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Change To Win unions spend $20M on elections

(The following by Marc Ambinder appeared on The Atlantic website on October 14.)

The Change to Win labor federation has amped up its political activity this cycle, spending more than $20 million -- mostly under the radar -- to help elect Democrats in battleground states.

The CTW union effort, focused principally in 14 states, most of them with competitive Senate races, compliments a mostly separate effort by the AFL-CIO, which has budgeted $53.4 million on its political program. Change To Win unions disaffiliated from the AFL-CIO in 2006 to focus on organizing. Since then, the two groups have worked well together, signing agreements to share information and some resources. Change to Win unions have worked with the National Education Association, the Steelworkers, and the Communications Workers of America -- the latter two being stalwart AFL-CIO unions -- on specific projects.

Unilaterally, the Change to Win unions have mailed more than 31.2 million persuasion placards, made nearly 4.6 million phone calls, and made millions of what the unions call "member to member" contacts -- direct engagements with union members, often at worksites.

Anna Burger the CTW's president, said that more than 3000 union members had worked more than 40,000 volunteer shifts on the Obama campaign's behalf in 14 battlegrounds. About 1250 of those union members canvassed white, working class union members. Burger said the mood among workers in these states has shifted from "anxiety to anger" about the economy, and that economic discontent was behind a recent surge of support for Democrats. CTW executive director Chris Chafe said that the economy, combined with union muscle, was putting Senate seats into play that Democrats had previously written off, including Rep. Tom Allen's challenge to Sen. Susan Collins in Maine. On election day, more than 50,000 CTW members will have participated in the political program, he said.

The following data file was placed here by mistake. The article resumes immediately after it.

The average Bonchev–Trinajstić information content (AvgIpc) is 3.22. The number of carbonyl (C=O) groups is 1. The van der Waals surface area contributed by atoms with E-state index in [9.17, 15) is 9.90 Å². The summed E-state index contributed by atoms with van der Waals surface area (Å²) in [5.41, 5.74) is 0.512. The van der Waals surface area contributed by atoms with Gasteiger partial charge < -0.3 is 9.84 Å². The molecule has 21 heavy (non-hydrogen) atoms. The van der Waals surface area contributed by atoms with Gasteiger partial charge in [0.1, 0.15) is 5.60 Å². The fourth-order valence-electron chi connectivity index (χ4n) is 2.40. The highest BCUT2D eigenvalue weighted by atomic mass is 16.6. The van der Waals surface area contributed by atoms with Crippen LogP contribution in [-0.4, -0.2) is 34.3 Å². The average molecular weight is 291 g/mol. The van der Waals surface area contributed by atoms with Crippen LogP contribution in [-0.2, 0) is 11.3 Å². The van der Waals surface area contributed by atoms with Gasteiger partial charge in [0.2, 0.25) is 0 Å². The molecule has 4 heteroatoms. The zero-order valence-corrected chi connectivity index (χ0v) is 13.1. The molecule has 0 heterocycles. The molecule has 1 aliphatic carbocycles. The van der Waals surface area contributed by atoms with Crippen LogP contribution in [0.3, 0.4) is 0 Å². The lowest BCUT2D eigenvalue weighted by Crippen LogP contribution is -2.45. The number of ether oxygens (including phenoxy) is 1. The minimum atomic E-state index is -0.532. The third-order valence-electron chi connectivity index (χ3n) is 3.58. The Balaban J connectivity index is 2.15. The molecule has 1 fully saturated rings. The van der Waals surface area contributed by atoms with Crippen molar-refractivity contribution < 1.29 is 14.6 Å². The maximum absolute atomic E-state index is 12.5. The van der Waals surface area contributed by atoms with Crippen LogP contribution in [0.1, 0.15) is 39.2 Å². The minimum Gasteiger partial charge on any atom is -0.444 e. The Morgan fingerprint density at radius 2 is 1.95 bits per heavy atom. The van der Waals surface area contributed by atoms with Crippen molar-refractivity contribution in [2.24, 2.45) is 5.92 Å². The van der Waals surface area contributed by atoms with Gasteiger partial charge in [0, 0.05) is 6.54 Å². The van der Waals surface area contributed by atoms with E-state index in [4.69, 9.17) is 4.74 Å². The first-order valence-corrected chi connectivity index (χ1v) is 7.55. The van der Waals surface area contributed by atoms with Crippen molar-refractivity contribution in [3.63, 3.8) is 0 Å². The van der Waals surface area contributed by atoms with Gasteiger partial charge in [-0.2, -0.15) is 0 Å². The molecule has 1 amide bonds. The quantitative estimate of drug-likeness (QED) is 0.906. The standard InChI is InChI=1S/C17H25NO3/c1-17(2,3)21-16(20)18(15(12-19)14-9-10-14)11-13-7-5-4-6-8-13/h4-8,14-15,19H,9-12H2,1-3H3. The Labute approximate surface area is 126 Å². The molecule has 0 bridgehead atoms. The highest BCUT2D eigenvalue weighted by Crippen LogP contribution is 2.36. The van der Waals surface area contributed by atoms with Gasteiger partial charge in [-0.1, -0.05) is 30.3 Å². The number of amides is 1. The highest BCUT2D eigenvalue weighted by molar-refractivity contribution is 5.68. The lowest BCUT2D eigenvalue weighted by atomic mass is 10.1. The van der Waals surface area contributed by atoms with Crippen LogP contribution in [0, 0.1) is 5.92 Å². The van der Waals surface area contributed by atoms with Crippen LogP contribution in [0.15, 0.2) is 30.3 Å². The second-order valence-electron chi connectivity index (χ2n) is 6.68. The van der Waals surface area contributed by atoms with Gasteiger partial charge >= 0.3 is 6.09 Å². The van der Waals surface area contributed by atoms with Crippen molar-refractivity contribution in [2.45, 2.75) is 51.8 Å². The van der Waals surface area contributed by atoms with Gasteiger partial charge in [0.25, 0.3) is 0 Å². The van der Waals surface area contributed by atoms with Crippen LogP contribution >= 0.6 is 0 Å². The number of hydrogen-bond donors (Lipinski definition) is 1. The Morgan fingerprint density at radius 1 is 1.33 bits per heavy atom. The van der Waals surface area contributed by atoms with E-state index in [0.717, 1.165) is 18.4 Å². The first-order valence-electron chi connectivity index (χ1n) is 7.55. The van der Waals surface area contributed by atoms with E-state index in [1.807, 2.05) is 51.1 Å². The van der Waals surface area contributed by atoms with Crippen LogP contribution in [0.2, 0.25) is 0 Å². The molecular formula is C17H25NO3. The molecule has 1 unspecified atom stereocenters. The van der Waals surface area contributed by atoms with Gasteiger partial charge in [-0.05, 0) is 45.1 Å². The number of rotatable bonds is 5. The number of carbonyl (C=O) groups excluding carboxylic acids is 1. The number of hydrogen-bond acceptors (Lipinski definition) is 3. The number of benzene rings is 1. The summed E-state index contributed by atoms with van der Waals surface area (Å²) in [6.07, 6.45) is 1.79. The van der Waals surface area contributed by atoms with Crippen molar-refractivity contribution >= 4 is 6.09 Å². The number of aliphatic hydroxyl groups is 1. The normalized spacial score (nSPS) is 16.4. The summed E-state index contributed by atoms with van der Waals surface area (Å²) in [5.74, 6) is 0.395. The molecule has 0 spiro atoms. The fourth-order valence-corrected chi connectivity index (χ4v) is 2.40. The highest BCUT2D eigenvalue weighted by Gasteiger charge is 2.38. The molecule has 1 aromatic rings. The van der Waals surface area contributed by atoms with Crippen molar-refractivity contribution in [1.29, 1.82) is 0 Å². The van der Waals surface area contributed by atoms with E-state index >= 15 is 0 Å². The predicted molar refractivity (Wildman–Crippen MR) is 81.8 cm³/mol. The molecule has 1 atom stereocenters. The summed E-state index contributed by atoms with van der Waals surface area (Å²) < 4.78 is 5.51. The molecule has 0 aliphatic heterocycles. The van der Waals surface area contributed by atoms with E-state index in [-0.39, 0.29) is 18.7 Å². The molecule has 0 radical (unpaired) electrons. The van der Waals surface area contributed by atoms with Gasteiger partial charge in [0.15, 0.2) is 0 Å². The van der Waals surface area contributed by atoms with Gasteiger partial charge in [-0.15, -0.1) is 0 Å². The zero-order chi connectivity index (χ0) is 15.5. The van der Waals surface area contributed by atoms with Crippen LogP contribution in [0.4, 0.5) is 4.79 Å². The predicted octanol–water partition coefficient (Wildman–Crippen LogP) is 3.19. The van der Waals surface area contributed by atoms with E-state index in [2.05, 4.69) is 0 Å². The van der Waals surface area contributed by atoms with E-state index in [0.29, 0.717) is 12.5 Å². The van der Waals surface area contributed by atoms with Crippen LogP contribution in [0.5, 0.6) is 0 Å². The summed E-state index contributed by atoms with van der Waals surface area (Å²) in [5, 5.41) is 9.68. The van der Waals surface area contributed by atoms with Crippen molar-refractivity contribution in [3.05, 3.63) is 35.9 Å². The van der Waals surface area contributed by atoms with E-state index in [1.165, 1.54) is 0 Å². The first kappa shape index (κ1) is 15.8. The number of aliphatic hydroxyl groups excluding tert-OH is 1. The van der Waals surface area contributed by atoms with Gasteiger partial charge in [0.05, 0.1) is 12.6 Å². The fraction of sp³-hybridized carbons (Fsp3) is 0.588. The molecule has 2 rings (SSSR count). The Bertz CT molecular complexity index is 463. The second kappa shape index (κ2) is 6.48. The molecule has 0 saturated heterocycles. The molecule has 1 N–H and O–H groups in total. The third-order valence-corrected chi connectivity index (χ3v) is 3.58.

Much of the messaging has been focused on the presidential race, but most of the presidential messaging has been twinned with appeals specific to Senate races.

Content-specific messaging has focused on conservative efforts to block the Employee Free Choice Act, which would allow instant "card check" sessions to certify unions. Democrats have promised to pass the bill in the next session of Congress, and Barack Obama has said he would sign it.

Others compare the candidates' positions on energy, health are and jobs.

In North Carolina, a Change To Win mailer compares Sen. Elizabeth Dole to a penguin, noting that, like those animals, "there are some things you don't see in North Carolina very often." (It seems that Sen. Dole spent only 33 days in the state during 2005 and 2006.)

Another flier contains what it calls the "truth" about Barack Obama: that he does wear a flag pin, that he is a devout Christian, that he did get sworn in on a bible, that he was born in America, and that he does put his hand over his heart during the pledge of allegiance.

CTW is working with Steve Rosenthal, a labor organizer who is credited with designing the AFL-CIO's program in the early part of this decade.

The ads, mailers and fliers have been funded by the unions themselves and by an array of 527 and 501 c(4) groups supported by the unions.

Wednesday, October 15, 2008

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